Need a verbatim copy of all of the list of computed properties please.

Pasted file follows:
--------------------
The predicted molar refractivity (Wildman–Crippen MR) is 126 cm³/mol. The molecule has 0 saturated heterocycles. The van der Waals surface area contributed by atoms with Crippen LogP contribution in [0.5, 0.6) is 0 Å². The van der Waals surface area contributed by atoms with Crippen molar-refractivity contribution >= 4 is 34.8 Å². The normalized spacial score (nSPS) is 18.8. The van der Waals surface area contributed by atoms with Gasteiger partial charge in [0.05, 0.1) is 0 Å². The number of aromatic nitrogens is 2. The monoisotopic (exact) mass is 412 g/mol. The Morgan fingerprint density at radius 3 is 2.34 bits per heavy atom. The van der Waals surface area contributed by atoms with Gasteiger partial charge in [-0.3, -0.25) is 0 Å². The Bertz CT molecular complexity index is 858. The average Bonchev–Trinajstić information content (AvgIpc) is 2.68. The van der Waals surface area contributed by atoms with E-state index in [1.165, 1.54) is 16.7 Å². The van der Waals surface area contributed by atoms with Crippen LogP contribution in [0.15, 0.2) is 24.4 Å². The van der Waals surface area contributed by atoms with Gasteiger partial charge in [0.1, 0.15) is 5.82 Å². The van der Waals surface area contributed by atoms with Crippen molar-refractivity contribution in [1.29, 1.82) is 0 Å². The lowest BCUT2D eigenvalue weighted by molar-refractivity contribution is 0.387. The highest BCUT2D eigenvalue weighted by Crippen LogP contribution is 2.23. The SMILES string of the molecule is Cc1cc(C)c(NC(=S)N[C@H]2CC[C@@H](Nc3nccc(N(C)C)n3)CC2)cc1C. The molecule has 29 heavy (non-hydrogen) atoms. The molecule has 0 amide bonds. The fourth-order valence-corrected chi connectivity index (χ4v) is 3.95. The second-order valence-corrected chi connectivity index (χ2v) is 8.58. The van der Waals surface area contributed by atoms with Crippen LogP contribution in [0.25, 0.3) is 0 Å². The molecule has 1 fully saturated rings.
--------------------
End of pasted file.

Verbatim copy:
The predicted molar refractivity (Wildman–Crippen MR) is 126 cm³/mol. The molecule has 0 saturated heterocycles. The van der Waals surface area contributed by atoms with Crippen LogP contribution in [0.5, 0.6) is 0 Å². The van der Waals surface area contributed by atoms with Crippen molar-refractivity contribution >= 4 is 34.8 Å². The normalized spacial score (nSPS) is 18.8. The van der Waals surface area contributed by atoms with Gasteiger partial charge in [0.05, 0.1) is 0 Å². The number of aromatic nitrogens is 2. The monoisotopic (exact) mass is 412 g/mol. The Morgan fingerprint density at radius 3 is 2.34 bits per heavy atom. The van der Waals surface area contributed by atoms with Gasteiger partial charge in [-0.3, -0.25) is 0 Å². The Bertz CT molecular complexity index is 858. The average Bonchev–Trinajstić information content (AvgIpc) is 2.68. The van der Waals surface area contributed by atoms with E-state index in [1.165, 1.54) is 16.7 Å². The van der Waals surface area contributed by atoms with Crippen LogP contribution in [0.15, 0.2) is 24.4 Å². The van der Waals surface area contributed by atoms with Gasteiger partial charge in [0.1, 0.15) is 5.82 Å². The van der Waals surface area contributed by atoms with Crippen molar-refractivity contribution in [1.29, 1.82) is 0 Å². The lowest BCUT2D eigenvalue weighted by molar-refractivity contribution is 0.387. The highest BCUT2D eigenvalue weighted by Crippen LogP contribution is 2.23. The SMILES string of the molecule is Cc1cc(C)c(NC(=S)N[C@H]2CC[C@@H](Nc3nccc(N(C)C)n3)CC2)cc1C. The molecule has 29 heavy (non-hydrogen) atoms. The molecule has 0 amide bonds. The fourth-order valence-corrected chi connectivity index (χ4v) is 3.95. The second-order valence-corrected chi connectivity index (χ2v) is 8.58. The van der Waals surface area contributed by atoms with Crippen LogP contribution in [0.25, 0.3) is 0 Å². The molecule has 1 fully saturated rings.